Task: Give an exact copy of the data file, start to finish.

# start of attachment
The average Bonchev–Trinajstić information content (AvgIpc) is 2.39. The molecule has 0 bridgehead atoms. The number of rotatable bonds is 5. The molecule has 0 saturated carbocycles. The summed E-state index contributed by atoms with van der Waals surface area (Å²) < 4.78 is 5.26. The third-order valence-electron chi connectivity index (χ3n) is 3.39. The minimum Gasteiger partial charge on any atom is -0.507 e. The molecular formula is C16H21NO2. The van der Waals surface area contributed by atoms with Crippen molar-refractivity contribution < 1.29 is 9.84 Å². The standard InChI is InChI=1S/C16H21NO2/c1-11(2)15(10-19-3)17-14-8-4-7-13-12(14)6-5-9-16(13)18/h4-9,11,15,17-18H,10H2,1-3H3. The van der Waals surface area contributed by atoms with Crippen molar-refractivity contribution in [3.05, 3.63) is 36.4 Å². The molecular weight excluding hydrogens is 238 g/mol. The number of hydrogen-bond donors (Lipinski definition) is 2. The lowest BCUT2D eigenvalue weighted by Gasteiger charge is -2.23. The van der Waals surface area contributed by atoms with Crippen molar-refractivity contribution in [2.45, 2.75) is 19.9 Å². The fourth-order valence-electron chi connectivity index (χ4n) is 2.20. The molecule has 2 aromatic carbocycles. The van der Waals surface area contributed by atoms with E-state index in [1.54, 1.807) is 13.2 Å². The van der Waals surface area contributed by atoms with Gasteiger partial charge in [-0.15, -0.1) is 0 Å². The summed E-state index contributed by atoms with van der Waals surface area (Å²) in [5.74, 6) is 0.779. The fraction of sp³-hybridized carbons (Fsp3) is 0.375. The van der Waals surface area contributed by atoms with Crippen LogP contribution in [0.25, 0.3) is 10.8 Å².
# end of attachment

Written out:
The average Bonchev–Trinajstić information content (AvgIpc) is 2.39. The molecule has 0 bridgehead atoms. The number of rotatable bonds is 5. The molecule has 0 saturated carbocycles. The summed E-state index contributed by atoms with van der Waals surface area (Å²) < 4.78 is 5.26. The third-order valence-electron chi connectivity index (χ3n) is 3.39. The minimum Gasteiger partial charge on any atom is -0.507 e. The molecular formula is C16H21NO2. The van der Waals surface area contributed by atoms with Crippen molar-refractivity contribution < 1.29 is 9.84 Å². The standard InChI is InChI=1S/C16H21NO2/c1-11(2)15(10-19-3)17-14-8-4-7-13-12(14)6-5-9-16(13)18/h4-9,11,15,17-18H,10H2,1-3H3. The van der Waals surface area contributed by atoms with Crippen molar-refractivity contribution in [3.05, 3.63) is 36.4 Å². The molecular weight excluding hydrogens is 238 g/mol. The number of hydrogen-bond donors (Lipinski definition) is 2. The lowest BCUT2D eigenvalue weighted by Gasteiger charge is -2.23. The van der Waals surface area contributed by atoms with Crippen molar-refractivity contribution in [2.45, 2.75) is 19.9 Å². The fourth-order valence-electron chi connectivity index (χ4n) is 2.20. The molecule has 2 aromatic carbocycles. The van der Waals surface area contributed by atoms with E-state index in [1.54, 1.807) is 13.2 Å². The van der Waals surface area contributed by atoms with Gasteiger partial charge in [-0.15, -0.1) is 0 Å². The summed E-state index contributed by atoms with van der Waals surface area (Å²) in [5.74, 6) is 0.779. The fraction of sp³-hybridized carbons (Fsp3) is 0.375. The van der Waals surface area contributed by atoms with Crippen LogP contribution in [0.25, 0.3) is 10.8 Å².